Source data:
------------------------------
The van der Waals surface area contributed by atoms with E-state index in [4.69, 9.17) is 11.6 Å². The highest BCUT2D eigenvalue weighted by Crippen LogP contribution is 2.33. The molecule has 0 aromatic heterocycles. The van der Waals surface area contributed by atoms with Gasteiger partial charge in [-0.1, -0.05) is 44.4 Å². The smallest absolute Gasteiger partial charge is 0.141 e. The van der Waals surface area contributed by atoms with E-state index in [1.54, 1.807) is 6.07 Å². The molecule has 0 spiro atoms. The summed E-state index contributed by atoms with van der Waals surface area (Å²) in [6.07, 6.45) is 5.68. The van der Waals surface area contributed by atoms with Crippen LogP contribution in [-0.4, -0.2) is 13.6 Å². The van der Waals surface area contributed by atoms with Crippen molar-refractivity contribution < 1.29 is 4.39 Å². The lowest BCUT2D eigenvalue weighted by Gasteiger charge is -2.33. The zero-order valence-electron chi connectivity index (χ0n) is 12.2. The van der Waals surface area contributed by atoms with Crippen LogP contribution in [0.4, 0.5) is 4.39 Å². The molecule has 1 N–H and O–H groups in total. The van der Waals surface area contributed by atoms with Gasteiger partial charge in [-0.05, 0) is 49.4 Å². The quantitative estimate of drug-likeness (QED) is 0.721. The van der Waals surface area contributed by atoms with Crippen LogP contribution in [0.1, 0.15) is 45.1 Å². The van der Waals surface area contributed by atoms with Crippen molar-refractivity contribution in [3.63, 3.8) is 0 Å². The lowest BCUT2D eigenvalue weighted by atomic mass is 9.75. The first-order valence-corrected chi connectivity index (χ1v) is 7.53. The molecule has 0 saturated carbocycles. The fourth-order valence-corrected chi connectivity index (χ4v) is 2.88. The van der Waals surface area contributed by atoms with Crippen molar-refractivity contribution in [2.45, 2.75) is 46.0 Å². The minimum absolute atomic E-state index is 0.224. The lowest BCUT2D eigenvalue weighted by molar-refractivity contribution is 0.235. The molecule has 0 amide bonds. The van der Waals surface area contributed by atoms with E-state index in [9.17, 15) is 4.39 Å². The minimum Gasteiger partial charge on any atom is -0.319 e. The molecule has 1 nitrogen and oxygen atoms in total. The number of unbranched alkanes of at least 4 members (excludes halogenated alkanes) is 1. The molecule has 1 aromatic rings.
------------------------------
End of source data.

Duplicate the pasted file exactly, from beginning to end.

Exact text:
The van der Waals surface area contributed by atoms with E-state index in [4.69, 9.17) is 11.6 Å². The highest BCUT2D eigenvalue weighted by Crippen LogP contribution is 2.33. The molecule has 0 aromatic heterocycles. The van der Waals surface area contributed by atoms with Gasteiger partial charge in [-0.1, -0.05) is 44.4 Å². The smallest absolute Gasteiger partial charge is 0.141 e. The van der Waals surface area contributed by atoms with E-state index in [1.54, 1.807) is 6.07 Å². The molecule has 0 spiro atoms. The summed E-state index contributed by atoms with van der Waals surface area (Å²) in [6.07, 6.45) is 5.68. The van der Waals surface area contributed by atoms with Crippen LogP contribution in [-0.4, -0.2) is 13.6 Å². The van der Waals surface area contributed by atoms with Crippen molar-refractivity contribution < 1.29 is 4.39 Å². The lowest BCUT2D eigenvalue weighted by Gasteiger charge is -2.33. The zero-order valence-electron chi connectivity index (χ0n) is 12.2. The van der Waals surface area contributed by atoms with Crippen LogP contribution in [0.4, 0.5) is 4.39 Å². The molecule has 1 N–H and O–H groups in total. The van der Waals surface area contributed by atoms with Gasteiger partial charge in [-0.05, 0) is 49.4 Å². The quantitative estimate of drug-likeness (QED) is 0.721. The van der Waals surface area contributed by atoms with Crippen LogP contribution in [0.1, 0.15) is 45.1 Å². The van der Waals surface area contributed by atoms with Crippen molar-refractivity contribution in [3.63, 3.8) is 0 Å². The lowest BCUT2D eigenvalue weighted by atomic mass is 9.75. The first-order valence-corrected chi connectivity index (χ1v) is 7.53. The molecule has 0 saturated carbocycles. The fourth-order valence-corrected chi connectivity index (χ4v) is 2.88. The van der Waals surface area contributed by atoms with Crippen molar-refractivity contribution in [2.45, 2.75) is 46.0 Å². The minimum absolute atomic E-state index is 0.224. The lowest BCUT2D eigenvalue weighted by molar-refractivity contribution is 0.235. The molecule has 0 amide bonds. The van der Waals surface area contributed by atoms with E-state index in [9.17, 15) is 4.39 Å². The minimum Gasteiger partial charge on any atom is -0.319 e. The molecule has 1 nitrogen and oxygen atoms in total. The number of unbranched alkanes of at least 4 members (excludes halogenated alkanes) is 1. The molecule has 1 aromatic rings.